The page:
7. making two loops,
  8. weaving two threads,
  9. separating two stitches,
  10. tying a knot,
  11. untying,
  12. sewing two stitches,
  13. tearing in order to sew two stitches.

It does not take too much imagination to see that these thirteen tasks are connected with another of man's basic necessities: clothing. Not only on Shabbat are we to cease worrying ourselves about food, but we must also forego our immediate concerns about raiment. In both cases we must make do with what we have already produced during the 'six working days'.

11:
Now let us proceed in our investigation to the third group of tasks outlined in the mishnah:

  1. trapping a deer,
  2. slaughtering it,
  3. skinning it,
  4. salting it,
  5. tanning its hide,
  6. scraping it,
  7. cutting it.

At first glance we might think that we have here some more items connected with food, but if we add to these the two tasks which follow in the mishnah a different perspective will emerge:

  1. writing two letters,
  2. erasing in order to write two letters.

It now becomes clear that we are dealing here with yet another basic human necessity: communication, human society. Normal human beings cannot live too long in isolation. We need the company of our own kind. In the Gemara [Ta'anit 23a] the great Amora Rava quotes a popular saying:

Either companionship or death!

Animal skins which have been processed can be used as material upon which communications can be written - indeed, to this very day our most sacred communication, the very Torah scroll itself, is still written on animal skins. Writing enables us not only to communicate with our contemporaries, but it is the means by which generations completely disconnected by time and in time can share thoughts, ideas, ideals - anything that can be written down. The society of fellow human beings, communication with our own kind, is a human psychological necessity.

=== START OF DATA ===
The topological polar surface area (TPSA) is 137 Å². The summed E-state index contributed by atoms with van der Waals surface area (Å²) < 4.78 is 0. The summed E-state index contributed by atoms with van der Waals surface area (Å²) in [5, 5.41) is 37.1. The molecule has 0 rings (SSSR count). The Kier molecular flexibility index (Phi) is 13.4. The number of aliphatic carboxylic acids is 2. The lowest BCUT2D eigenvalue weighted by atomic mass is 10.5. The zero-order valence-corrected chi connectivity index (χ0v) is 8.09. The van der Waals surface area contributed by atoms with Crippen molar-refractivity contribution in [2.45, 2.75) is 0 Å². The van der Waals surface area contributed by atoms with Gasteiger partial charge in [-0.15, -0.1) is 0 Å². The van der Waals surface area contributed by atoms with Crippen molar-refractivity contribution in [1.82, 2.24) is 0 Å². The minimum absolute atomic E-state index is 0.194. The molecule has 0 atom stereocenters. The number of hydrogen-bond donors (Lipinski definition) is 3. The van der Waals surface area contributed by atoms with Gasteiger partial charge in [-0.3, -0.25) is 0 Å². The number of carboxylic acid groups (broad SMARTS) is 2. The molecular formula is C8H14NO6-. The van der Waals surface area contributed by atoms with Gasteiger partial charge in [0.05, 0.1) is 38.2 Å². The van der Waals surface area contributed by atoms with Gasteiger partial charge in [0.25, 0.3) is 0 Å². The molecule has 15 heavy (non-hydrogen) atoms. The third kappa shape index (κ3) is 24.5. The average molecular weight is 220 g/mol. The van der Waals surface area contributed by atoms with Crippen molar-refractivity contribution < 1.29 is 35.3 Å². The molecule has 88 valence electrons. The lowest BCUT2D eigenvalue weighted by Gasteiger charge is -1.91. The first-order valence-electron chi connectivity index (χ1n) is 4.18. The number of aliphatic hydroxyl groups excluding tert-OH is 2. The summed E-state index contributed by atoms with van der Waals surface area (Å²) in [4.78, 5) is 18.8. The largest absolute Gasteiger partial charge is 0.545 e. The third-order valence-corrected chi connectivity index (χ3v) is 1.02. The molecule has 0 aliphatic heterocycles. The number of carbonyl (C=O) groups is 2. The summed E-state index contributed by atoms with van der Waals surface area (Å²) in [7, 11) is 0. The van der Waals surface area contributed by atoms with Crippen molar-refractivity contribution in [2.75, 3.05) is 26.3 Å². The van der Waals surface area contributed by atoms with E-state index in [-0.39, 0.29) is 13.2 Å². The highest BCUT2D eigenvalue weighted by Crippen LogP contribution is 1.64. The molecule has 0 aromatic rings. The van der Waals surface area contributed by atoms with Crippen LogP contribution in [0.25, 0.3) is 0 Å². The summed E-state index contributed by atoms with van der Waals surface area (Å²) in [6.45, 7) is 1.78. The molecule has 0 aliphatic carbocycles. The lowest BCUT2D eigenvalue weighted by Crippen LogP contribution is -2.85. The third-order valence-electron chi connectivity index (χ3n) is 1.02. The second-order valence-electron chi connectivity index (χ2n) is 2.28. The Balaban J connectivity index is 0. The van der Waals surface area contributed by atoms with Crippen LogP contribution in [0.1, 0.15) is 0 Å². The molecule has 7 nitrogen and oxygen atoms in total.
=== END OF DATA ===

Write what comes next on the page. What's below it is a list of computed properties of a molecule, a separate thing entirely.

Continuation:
12:
The last group of tasks is the most eclectic:

  1. construction,
  2. demolition,
  3. extinguishing [a fire],
  4. kindling [fire],
  5. hammering.
  6. carrying from one domain to another.

What do these three activities have in common? Clearly they are connected with another basic human necessity: shelter, building a home which offers shelter for ourselves and our family.

13:
Thus we have discerned that the thirty-nine tasks which are prohibited on Shabbat are also concerned with the basic human necessities of food, clothing, shelter and society. It is not the necessities themselves which are prohibited on Shabbat, it is their provision on Shabbat which is prohibited. On Shabbat we need food and clothing and shelter and companionship - indeed, on Shabbat we enjoy these basic human essentials - but on Shabbat itself we may not do what is necessary to provide these essentials.

14:
On Shabbat we enjoy all these basic necessities of human existence but we do not provide them: we enjoy what has already been provided for. As we have seen, Shabbat celebrates the creation of the universe: just as we can easily survive one day in seven, enjoying our basic needs without actively pursuing them, so the universe in which we live can continue for one day in seven without our active intervention to change and 'improve' the environment.